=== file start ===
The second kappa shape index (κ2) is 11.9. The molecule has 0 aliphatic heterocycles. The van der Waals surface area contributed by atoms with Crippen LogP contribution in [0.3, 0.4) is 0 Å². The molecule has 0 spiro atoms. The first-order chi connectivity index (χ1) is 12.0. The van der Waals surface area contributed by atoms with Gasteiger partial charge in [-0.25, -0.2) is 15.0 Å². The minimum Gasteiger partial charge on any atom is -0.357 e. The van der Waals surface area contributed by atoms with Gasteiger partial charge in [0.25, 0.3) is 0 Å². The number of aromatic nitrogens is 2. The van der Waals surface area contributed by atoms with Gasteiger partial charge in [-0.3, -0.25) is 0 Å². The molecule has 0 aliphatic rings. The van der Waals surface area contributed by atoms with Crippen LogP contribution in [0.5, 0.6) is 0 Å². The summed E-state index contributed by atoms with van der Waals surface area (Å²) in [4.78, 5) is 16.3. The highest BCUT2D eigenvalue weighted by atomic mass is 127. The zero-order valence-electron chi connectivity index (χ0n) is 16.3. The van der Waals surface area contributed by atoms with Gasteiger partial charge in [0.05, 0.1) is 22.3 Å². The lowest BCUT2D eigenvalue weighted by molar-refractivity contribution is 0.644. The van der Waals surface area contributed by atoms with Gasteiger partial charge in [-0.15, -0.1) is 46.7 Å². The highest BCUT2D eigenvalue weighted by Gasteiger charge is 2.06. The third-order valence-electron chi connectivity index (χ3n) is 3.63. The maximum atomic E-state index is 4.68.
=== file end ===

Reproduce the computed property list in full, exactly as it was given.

The second kappa shape index (κ2) is 11.9. The molecule has 0 aliphatic heterocycles. The van der Waals surface area contributed by atoms with Crippen LogP contribution in [0.3, 0.4) is 0 Å². The molecule has 0 spiro atoms. The first-order chi connectivity index (χ1) is 12.0. The van der Waals surface area contributed by atoms with Gasteiger partial charge in [-0.25, -0.2) is 15.0 Å². The minimum Gasteiger partial charge on any atom is -0.357 e. The van der Waals surface area contributed by atoms with Gasteiger partial charge in [0.25, 0.3) is 0 Å². The number of aromatic nitrogens is 2. The van der Waals surface area contributed by atoms with Gasteiger partial charge in [-0.3, -0.25) is 0 Å². The molecule has 0 aliphatic rings. The van der Waals surface area contributed by atoms with Crippen LogP contribution in [0.5, 0.6) is 0 Å². The summed E-state index contributed by atoms with van der Waals surface area (Å²) in [4.78, 5) is 16.3. The highest BCUT2D eigenvalue weighted by atomic mass is 127. The zero-order valence-electron chi connectivity index (χ0n) is 16.3. The van der Waals surface area contributed by atoms with Gasteiger partial charge in [0.05, 0.1) is 22.3 Å². The lowest BCUT2D eigenvalue weighted by molar-refractivity contribution is 0.644. The van der Waals surface area contributed by atoms with Gasteiger partial charge in [-0.15, -0.1) is 46.7 Å². The highest BCUT2D eigenvalue weighted by Gasteiger charge is 2.06. The third-order valence-electron chi connectivity index (χ3n) is 3.63. The maximum atomic E-state index is 4.68.